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Spray foam and abating moisture issues in Zone 4

Matthew Wahlrab | Posted in PassivHaus on

I am remodeling a home outside of Seattle, WA. I plan on spray foaming the existing 2×4 exterior walls with closed cell spray foam (looking for R-24) and plan to frame out a new interior wall (probably 2×3).

I’d like to install a 2″ polyisocyanurate board in the gap between my existing exterior wall and new interior wall to add a continuous R-13 across the faces of my exterior wall studs. The polyisocyanurate will be caulked to the studs, to each other, and joints will be taped.

I am concerned about moisture collecting on the interior of my wall. Any tips or suggestions on managing moisture entering the interior of the wall? I am eager to keep my home air tight, insulated, kill sound from a busy nearby street AND keep from growing a nice mold farm inside my wall.

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Replies

  1. GBA Editor
    Martin Holladay | | #1

    Matthew,
    If you install closed-cell spray foam in the stud bays, and a continuous layer of polyiso on the interior of the studs, your wall sheathing and studs will probably stay dry -- as long as you have good exterior flashing and water-management details. This type of wall can only dry to the exterior, so it would benefit from a ventilated rainscreen gap.

    That said, there are lots of ways to build a wall. It sounds like you want to build a double-stud wall -- is that correct? Were you planning to insulate between the studs of the new 2x3 wall? Most double-stud walls are insulated with dense-packed cellulose, not spray foam. (Many green builders try to limit their use of closed-cell spray foam because most brands of closed-cell spray foam use a blowing agent with a high global warming potential.)

    For more information, see How to Design a Wall.

  2. D Dorsett | | #2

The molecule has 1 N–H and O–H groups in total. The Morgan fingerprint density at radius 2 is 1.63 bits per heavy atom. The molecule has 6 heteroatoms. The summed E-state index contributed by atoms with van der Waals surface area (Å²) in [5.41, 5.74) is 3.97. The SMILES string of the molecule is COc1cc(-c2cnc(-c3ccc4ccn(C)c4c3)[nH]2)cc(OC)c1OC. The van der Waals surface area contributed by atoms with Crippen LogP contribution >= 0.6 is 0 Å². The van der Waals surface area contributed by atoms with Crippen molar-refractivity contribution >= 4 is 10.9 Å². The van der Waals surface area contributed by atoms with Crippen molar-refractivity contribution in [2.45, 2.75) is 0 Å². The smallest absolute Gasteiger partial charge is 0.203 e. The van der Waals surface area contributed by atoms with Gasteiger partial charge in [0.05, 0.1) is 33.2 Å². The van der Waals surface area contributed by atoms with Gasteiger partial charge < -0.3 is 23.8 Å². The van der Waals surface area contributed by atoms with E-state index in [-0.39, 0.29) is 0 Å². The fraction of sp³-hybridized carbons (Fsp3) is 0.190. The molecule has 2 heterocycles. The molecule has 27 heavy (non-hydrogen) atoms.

Closed cell foam installed in 2x4 framing 16" o.c. is a waste of good foam (at a high envrionmental & financial cost), due to the thermal bridging of the 25% frmaing fraction. Even though you would have a center-cavity R north of 20, after factoring in the thermal bridging it only adds about R1 to the "whole wall-R" perforamance beyond the same wall with ~R13 half-pound density open cell foam that uses 1/4 the polymer, and water as the blowing agent instead of climate-damaging HFC245fa (with a global warming potential of about 1000x CO2).

    Adding a mere 1/4" to your polyiso thickness would exceed the performance gains of 2lb foam over 0.5lb foam cavity fill, and at a dramatically lower environmental hit. Using 1lb polyiso (rather than 1.5-2lb roofing polyiso) uses half the polymer per R of 2lb closed cell foam, and it's blown with pentane, which has a GWP of about 7x CO2.

    With 2" polyiso (all facer types) in the middle of the assembly, the exterior studs & sheathing will have to dry toward the exterior, and the interior needs to dry toward the interior. The interiror studs will not have an issue- there is PLENTY of exterior R for keeping those materials above the ~45F interior air dew point in that climate. But the siding type , roof overhangs, and flashing details will determine how dry the structural sheathing remains.

    In a US climate 4 location it's possible to hit Net Zero Energy with a PV array that fits on the house with whole-wall performace of about R20- R25. See Table 2, p.10 of this document:

    https://buildingscience.com/sites/default/files/migrate/pdf/BA-1005_High%20R-Value_Walls_Case_Study.pdf

    In 2010 when that was written better class ductless heat pumps had an HSPF of about 10- now they're about 12-13, and high-output photovoltaic solar (PV) efficiencies were around 15%, now running about 20%. The price of rooftop PV was also about 2-2.5x what it cost in 2016. A typical 2x4/R13 wall with typical siding & interior finish options comes in at about R10 whole-wall. Adding a continuous R13 (2" of polyiso) brings it well north of R20 even without the interior studwall. Adding an 2x3/R9 studwall inside the 2" polyiso brings it north of R30 whole-wall. At some point it stops making financial sense compared to installing rooftop PV (even in foggy-dew Seattle) or putting the money into other things such as foundation insulation, etc, to bring the house more in line with the zone 3 or 4 prescriptives in Table 2. of that document rather than going for an ever-fatter wall. In that claimte my own inclination would be open cell foam (or 3lbs+ density cellulose) in the 2x4s and 2" of polyiso, gluing & long-screwing the gypsum directly to the polyiso, skipping the interior studwall. YMMV.

    In many locations there are vendors of used roofing polyiso (usually 2lb density, R5.5/inch) at a fraction of the cost of virgin stock goods. In my area reclaimed 4x8 sheets of 2" thick fiber-faced roofing iso runs $8-12/sheet. (and apparently about the same per square foot in your area too: https://seattle.craigslist.org/sno/mat/5937828295.html ) Reclaimed/reused foam (any type) is by far greener than any virgin stock, since the environmental hit has already been taken, and re-using it is just piling on to the benefit side of the cost-benefit equation.

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